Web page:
(Last Updated on : 17-09-2014)
Gujjar community of Kashmir have their own cultural and linguistic heritage. In Rajouri District around 12% population is comprised of Bakarwals (Gujjars) while 23% population belongs to Gurjars, both having some common enlightening as well as linguistic inheritances. Gurjar of Kashmir region mostly rear cattle and they are herdsmen of buffaloes and possess small pieces of lands, kacha houses on slopes and foothills of mountains in Rajouri district. Bakarwals are the offshoots of Gurjars in Kashmir and they are nomadic tribes. Most of them are landless and houseless. Their livelihood is mostly dependent on sheep and goats for which they have to rear these animals. In search of green pastures for their herds and flocks, they travel from one place to another with their baggage and flock of sheep and goats, fleet of horses and dogs. Their favourite dresses are waist Coat, salwar, Kurta (long shirt) and turban while the women usually bear trouser, kurti (shirt) and cotton shawl.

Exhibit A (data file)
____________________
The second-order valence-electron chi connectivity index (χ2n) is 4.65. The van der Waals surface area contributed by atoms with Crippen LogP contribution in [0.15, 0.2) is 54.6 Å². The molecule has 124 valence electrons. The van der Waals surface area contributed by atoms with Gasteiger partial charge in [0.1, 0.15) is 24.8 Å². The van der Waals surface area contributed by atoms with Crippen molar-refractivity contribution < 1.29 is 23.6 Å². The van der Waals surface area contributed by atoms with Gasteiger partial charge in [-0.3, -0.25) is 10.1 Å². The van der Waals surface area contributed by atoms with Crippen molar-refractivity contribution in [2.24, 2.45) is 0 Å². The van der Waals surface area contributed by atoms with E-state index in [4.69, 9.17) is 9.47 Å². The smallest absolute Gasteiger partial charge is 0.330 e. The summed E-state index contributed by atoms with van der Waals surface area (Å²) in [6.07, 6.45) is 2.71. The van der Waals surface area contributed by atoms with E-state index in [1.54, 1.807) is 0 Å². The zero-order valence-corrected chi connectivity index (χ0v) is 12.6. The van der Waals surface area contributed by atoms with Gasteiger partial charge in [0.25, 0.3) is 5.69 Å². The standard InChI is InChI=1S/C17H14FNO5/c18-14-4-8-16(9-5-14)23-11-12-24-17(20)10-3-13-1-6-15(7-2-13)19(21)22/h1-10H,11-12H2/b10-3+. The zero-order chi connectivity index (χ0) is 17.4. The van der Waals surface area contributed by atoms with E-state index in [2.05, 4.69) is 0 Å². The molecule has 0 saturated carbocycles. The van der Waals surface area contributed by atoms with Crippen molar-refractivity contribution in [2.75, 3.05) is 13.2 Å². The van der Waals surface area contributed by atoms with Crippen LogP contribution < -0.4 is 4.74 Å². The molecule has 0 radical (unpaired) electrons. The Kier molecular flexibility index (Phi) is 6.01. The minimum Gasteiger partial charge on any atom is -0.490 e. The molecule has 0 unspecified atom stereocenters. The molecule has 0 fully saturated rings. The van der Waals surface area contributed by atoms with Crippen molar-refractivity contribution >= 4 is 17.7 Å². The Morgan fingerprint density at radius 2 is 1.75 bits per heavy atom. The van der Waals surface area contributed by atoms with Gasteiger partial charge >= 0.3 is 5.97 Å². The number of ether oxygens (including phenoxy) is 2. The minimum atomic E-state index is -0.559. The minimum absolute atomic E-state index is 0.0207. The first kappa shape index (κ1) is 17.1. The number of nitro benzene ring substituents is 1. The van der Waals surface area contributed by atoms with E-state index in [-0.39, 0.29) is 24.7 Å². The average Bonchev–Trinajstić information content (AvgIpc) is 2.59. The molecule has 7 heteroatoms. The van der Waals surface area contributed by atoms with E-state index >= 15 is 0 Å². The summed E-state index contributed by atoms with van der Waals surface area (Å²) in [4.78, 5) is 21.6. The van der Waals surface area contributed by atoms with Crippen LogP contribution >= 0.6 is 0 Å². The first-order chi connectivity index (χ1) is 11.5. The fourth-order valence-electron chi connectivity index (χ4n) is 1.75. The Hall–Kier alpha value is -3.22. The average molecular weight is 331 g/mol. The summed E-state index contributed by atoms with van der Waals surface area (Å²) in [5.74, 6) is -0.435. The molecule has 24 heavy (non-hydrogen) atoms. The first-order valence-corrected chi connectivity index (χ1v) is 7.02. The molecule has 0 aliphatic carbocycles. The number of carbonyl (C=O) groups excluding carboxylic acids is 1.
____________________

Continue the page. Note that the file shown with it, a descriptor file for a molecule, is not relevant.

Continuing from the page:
Gujjars or hill people of Kashmir are mostly herdsmen by occupation. They are found in several parts of the state of Jammu and Kashmir
. Gujjars of Kashmir are known as Rajputs
. They migrated from Rajasthan
and accepted the Muslim faith. According to some historians, the Gurjars and Bakarwals originally belong to Rajputana region of Gujara (Kathiawad) and due to famine and other hostile conditions; they migrated to the Kashmir region. Early records show that the Gujjars living on the borders of Kashmir embraced Islam after some time and later on divided into two professionally different sects of Gurjars and Bakarwals. After detailed and in depth study made by the historians, anthropologists, social scientists, researchers and ethnographers the links of Gurjars have been traced to the house of the pandvas of Mahabharata
, Lord Krishana
himself was closely connected with the family of milkman. Study of India History has revealed that Gurjars played a crucial role in making and unmaking the kingdoms and principalities.
Though the government has done a lot for the development of Gurjars and Bakarwals, like for instance in the matter of education by way of permanent and mobile schools, starting of Gurjar and Bakarwals hostels at the District level with free boarding and lodging facilities, reservation in employment and vocational institutions. However, the Gujjar community in Kashmir is still backward. The Gujjar community of Kashmir have their own Gujri language, which they generally speak. However, they correspond with other persons in Urdu language